The Broken Way: A Daring Path into the Abundant Life by Ann Voskamp

$4.99 on Kindle // $13.79 Hardback I listened to a wonderful podcast with Ann Voskamp all about her book and brokenness and being connected to her land. I really think that the type of leadership Ann offers could help center a lot of the messiness of evangelical celebrity. This is one I'm snagging! Perfect for: Fans of Voskamp, women who need to know that not being perfect is how God uses us.  

Befriend: Create Belonging in an Age of Isolation, Judgment and Fear by Scott Sauls

$8.57 Kindle // $9.02 Paperback (not a huge Kindle deal, but a great price on the paperback!) I reviewed Sauls' book for The Englewood Review of Books. Quite simply it's such an important for people of faith in this moment in time. Grab a few copies and read it with your friends (and make some friends who are different from you). The format is great to digest in smaller chunks. Perfect for: The Christian who is tempted to live in polarized spheres but wants to change.  

The Magnolia Story by Chip and Joanna Gaines

$4.99 Kindle // $15.87 Hardback (40% off!) If you haven't already fallen in love with this HGTV designer duo, then this will clinch it. This is totally on my list. I'm such a sucker for design, a love story, and the story of underdogs.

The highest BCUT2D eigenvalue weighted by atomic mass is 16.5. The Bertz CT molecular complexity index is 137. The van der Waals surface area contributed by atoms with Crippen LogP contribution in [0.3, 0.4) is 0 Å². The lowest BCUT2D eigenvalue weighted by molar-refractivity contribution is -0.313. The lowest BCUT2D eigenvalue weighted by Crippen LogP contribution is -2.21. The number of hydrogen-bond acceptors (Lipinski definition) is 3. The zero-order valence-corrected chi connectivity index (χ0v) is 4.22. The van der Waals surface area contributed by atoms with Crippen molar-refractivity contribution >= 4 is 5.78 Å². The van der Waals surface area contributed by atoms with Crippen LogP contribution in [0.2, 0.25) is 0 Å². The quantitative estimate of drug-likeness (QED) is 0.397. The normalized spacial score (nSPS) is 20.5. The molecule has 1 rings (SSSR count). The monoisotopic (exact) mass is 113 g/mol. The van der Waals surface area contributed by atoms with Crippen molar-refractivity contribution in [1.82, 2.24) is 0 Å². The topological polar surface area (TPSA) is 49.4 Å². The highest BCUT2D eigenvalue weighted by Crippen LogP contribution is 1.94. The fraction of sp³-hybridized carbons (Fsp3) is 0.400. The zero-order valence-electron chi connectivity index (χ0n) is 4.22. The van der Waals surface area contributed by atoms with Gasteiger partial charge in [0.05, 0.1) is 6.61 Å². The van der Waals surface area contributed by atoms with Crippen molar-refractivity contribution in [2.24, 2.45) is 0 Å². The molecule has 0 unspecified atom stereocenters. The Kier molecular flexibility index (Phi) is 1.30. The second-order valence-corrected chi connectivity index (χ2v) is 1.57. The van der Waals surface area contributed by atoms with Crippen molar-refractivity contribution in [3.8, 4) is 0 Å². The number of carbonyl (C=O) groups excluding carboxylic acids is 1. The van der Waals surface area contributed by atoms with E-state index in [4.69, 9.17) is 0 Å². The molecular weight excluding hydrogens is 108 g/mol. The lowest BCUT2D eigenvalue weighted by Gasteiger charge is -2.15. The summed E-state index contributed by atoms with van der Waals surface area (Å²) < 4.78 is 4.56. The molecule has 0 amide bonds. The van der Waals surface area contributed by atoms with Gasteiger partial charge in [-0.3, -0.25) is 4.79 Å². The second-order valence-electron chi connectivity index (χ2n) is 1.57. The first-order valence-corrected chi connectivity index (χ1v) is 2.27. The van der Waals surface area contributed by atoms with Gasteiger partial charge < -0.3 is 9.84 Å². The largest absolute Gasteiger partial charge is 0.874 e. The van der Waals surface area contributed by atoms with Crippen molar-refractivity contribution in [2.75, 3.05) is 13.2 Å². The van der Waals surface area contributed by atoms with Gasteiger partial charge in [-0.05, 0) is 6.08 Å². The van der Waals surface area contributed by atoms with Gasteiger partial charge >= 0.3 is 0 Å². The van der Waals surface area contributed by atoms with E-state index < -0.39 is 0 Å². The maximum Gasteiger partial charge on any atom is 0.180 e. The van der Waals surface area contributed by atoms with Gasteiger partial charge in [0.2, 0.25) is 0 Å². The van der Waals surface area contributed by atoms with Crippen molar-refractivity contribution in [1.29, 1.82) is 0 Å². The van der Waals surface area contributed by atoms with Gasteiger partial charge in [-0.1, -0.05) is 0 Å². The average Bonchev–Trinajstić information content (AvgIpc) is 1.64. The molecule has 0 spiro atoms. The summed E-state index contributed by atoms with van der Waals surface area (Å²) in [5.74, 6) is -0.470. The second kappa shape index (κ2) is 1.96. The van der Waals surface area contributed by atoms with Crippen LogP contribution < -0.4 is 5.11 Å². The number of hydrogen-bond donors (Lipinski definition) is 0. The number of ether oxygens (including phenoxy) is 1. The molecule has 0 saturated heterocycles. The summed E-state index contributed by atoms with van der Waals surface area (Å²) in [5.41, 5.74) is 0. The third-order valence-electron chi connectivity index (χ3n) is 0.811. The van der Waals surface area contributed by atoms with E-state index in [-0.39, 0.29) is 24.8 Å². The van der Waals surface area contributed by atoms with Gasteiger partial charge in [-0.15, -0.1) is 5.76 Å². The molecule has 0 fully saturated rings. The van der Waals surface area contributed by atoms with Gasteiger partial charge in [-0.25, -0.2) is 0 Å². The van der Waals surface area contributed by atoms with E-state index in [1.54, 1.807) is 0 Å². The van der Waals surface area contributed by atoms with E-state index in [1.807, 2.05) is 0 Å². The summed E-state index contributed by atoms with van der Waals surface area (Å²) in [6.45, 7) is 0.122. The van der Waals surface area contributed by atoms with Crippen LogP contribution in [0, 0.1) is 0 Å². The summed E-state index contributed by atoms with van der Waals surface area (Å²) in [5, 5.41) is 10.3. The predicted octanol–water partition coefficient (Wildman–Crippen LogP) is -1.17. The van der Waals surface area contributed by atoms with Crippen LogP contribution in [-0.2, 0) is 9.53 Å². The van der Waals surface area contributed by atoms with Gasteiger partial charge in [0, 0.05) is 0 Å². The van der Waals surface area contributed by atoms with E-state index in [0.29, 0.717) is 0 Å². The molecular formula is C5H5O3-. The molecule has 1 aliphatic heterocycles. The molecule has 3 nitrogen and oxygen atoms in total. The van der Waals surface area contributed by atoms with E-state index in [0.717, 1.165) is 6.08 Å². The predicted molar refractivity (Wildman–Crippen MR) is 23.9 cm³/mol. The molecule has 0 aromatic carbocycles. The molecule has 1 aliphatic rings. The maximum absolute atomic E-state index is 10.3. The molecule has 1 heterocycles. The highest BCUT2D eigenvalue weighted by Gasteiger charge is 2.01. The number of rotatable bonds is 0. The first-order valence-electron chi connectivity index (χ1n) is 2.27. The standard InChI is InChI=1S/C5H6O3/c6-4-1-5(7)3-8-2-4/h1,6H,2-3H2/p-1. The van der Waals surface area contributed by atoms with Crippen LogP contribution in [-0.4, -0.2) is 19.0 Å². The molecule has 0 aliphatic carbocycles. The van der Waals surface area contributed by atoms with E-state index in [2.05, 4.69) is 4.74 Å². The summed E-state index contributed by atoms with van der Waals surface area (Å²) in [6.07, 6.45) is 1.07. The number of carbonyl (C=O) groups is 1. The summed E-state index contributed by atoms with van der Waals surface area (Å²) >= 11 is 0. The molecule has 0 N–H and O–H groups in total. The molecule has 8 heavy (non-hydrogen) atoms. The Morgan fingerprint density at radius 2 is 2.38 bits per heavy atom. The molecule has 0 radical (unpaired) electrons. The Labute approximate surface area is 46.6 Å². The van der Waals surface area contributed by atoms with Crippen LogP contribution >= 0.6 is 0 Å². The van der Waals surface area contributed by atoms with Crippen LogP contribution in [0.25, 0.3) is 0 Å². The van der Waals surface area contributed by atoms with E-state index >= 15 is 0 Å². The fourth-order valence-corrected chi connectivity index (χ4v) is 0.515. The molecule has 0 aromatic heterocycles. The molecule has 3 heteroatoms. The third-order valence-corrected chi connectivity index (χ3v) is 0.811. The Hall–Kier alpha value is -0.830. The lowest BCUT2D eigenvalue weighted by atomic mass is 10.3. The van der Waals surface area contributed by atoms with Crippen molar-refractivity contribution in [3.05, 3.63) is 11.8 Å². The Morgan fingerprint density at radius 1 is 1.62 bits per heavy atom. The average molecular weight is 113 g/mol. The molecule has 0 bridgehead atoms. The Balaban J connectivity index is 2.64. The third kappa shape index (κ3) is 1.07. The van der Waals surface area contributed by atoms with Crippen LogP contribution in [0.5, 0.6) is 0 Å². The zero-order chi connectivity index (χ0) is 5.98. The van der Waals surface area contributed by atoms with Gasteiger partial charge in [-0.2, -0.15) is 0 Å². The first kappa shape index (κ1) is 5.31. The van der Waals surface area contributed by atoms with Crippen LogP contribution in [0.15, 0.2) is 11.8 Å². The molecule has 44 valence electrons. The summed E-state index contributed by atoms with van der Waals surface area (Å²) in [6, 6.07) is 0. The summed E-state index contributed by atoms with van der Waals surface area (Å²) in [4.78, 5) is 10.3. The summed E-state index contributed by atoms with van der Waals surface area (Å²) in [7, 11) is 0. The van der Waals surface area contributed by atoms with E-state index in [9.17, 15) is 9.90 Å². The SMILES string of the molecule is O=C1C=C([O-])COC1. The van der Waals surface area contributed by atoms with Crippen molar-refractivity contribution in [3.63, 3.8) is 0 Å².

The Best American Essays 2016, edited by Jonathan Franzen

$9.99 Kindle // $8.79 Paperback (Look at that paperback discount!) This is on my list because I love a compilation book full of good writing. That's like less than a dollar for an essay. Cheaper than coffee and lasts longer! Add it to your list. Perfect for: the person who loves good writing but can't be nailed down.
befriend There's bunches and bunches more like: Where'd you go, Bernadette? ($2.99), the latest Pat Conroy novel ($1.99) and Nicholas Sparks' latest, Two by Two ($3.99); Amy Poehler's hysterical memoir ($3.99), and Shauna Niequist's Present Over Perfect ($4.99).   I'll be back later this season with some other favorites, but for now, take note and grab these deals before they leave!   *post contains affiliate links, which enable me to write and run this site.

Don't forget to subscribe to my newsletter today because friends, I have some NEWS to share soon! -->

Subscription preferences (choose ALL that apply):
CONTINUE READING ...
Books + Stories
Are you tired of waiting? Win a FREE copy of this Advent devotional!
November 20, 2016 at 10:42 pm 0
You guys! It's getting all Christmassy up in here! Below, there's a giveaway and a video interview and it makes me want to just curl up under some blankets by a fire and chat. Wouldn't that be great to do? Well, in lieu of that option, come on over to my cozy online space, watch our fun video, and enter to win a book you can curl up with...